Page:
The WAC will lose a lot to the Mountain West. Boise State was/is the first to leave the WAC for the MWC and will be the 8th member of the conference in 2011. Fresno State, Hawaii and Nevada will all join in 2012, giving the conference 11 members. Hawaii isn't a given yet, but if they do join it will be in football only. No word if the MWC will go after a 12th team to get a championship game (Utah State?).

With the currently 9-member WAC losing Boise State, Nevada and Fresno State (and probably Hawaii) to the Mountain West, it would leave the WAC with just five members. To get at eight teams, the WAC reached down quite a few pegs to bring up Denver, Tx-San Antonio and Texas State.

Most of that won't happen until 2012 ... and most of you won't notice. Still, it is quite a sad and still exciting time to see the college football landscape change like this.

Tuesday, November 23, 2010

Stop Making NFL's Western Teams Play 1:00 Games

One of my pet peeves in the NFL scheduling is the fact that they keep scheduling western teams to play at eastern time zone teams in the 1:00 game.

Two years ago when I was working for AOL's FanHouse, I posted that NFL's western teams struggle when playing those games. In that post, those western teams were 0-12 (I'm not going back to see how it all ended up). Two years later, it is still the case.

This is the teams in the Pacific and Mountain time zones (Broncos, 49ers, Raiders, Cardinals, Seahawks and Chargers) playing teams in the Eastern time zone at 1:00pm ET. That means they are playing at 10am/11am local time. That's rough for a team that spends most of its season on the left coast.

There is less of a sample this year than in years past. The NFC West play the AFC West in the cross-conference scheduling format so any eastern games are limited to conference games. So far, there have been six that have been scheduled at 1pm:

Broncos at Jaguars
Broncos at Niners (in London)
Cardinals at Falcons
Raiders at Steelers
Niners at Falcons
Niners at Panthers

They are 0-6 in those games. Well, 1-6 if you count the fact that it was the Niners that beat the Broncos in London ... but then it isn't really a fair variable since both teams were western teams and one of them had to win.

So when a western team plays a 1pm ET game in the eastern time zone ... they are 0-5.

You could point to several reasons for this. Sure, the AFC and NFC West are probably the two worst divisions in the NFL ... and that doesn't factor in Central Time Zone teams like the Rams or Chiefs. You could say that most of the teams they have played were against teams among the league's elite (Steelers, Falcons). But how does that explain the Niners losing in Carolina to the Panthers? That one win could be the only one Carolina gets all year.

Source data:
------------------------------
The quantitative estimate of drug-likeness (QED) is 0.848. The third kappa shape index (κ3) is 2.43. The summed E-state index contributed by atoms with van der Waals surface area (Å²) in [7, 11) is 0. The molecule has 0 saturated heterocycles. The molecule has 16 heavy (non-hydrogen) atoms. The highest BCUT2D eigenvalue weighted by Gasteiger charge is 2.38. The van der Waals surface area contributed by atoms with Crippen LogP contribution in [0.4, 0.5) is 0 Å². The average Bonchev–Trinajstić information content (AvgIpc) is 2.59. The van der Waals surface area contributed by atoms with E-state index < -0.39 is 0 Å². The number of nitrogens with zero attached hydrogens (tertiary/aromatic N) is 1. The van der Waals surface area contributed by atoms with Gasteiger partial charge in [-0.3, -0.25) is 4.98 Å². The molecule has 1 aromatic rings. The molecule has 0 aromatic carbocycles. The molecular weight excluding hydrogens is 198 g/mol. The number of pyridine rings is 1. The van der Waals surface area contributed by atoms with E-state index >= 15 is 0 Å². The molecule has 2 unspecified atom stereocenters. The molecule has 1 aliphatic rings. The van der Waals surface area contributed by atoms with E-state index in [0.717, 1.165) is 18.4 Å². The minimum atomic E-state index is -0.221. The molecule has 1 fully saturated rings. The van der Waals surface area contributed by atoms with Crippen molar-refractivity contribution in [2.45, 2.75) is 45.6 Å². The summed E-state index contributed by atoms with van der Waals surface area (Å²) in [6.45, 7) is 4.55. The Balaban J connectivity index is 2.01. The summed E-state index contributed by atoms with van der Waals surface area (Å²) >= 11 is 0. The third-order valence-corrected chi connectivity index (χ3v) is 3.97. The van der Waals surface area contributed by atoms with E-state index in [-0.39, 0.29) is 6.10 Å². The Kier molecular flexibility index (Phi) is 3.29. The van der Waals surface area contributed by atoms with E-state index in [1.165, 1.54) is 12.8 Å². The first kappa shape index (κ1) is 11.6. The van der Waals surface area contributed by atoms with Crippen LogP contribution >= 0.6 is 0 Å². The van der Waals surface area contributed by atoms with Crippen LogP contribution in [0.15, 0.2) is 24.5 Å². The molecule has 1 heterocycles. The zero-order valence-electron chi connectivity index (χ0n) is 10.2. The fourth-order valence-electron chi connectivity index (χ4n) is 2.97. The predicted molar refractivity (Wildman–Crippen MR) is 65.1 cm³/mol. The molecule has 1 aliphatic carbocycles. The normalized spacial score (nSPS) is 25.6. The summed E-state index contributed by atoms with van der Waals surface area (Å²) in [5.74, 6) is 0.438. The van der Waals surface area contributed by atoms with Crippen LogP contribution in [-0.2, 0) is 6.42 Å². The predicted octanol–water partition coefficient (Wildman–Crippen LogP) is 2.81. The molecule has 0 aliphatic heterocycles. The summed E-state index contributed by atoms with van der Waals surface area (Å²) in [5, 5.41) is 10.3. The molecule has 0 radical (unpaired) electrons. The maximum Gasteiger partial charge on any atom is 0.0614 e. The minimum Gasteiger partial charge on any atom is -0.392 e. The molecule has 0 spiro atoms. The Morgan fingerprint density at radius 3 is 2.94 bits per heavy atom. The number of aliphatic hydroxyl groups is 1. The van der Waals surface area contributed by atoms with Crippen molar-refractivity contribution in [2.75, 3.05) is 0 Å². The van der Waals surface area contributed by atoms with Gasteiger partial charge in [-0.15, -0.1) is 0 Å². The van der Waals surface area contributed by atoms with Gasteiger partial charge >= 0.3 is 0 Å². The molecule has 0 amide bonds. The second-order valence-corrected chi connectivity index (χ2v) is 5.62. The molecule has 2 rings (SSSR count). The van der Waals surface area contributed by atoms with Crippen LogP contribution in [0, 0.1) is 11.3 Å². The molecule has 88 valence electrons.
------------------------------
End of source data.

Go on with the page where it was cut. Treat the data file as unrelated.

Sunday, November 21, 2010

Is the Vince Young Era Over in Tennessee?

Vince Young left the 19-16 overtime loss to the Washington Redskins with an injured thumb. Titans head coach Jeff Fisher says that even if the thumb is fine, Young is no longer the starter.

Sounds kind of harsh, eh?

Well, not when you hear that when Young was finally shut down for the game (he was trying to get back in), he threw his shoulder pads up into the stands, came back out in street clothes and then bolted the team early and went home.

Fisher, at the post game press conference, said that there was no excuse for Young's actions and that he won't be the starter next week.

With the history of bad leadership from Young in Tennessee, is it time for them to cut bait and move on?

Shouldn't NASCAR's Finale Be a Demolition Derby?

Today is the final race in the NASCAR season (not too much longer before the first race of next season). Right now, Denny Hamlin, Jimmie Johnson and Kevin Harvick are in the running to take home the Sprint Cup championship. It's the first time the title has been up in the air since NASCAR when to the Chase format in 2004. Should be great racing.

Now, I'm not a racing guy so forgive me if this sounds dumb. But why is NASCAR more about "I" then "team"? I mean, why do they have "teams" but NASCAR is telling everyone to let the race happen?

I mean ... duh. NASCAR can't have a demolition derby where Hamlin's, Johnson's and Harvick's teammates take out their competitors. It's not good for the sport nor is it good for the TV viewing audience. After all, Johnson and Harvick would have their teammates try and take out Hamlin in the very first lap if they were smart. That's what a good teammate would do.

In hockey, those guys are called enforcers. They used to have them in basketball (some still exist). In baseball, you get "purpose pitches" to send a message. We have various defensive players ... and Hines Ward ... who get excited about knocking someone out of a game.

If NASCAR has teams, then why aren't they allowed to use them? I mean, what's the point of having teams? I know, it's stupid.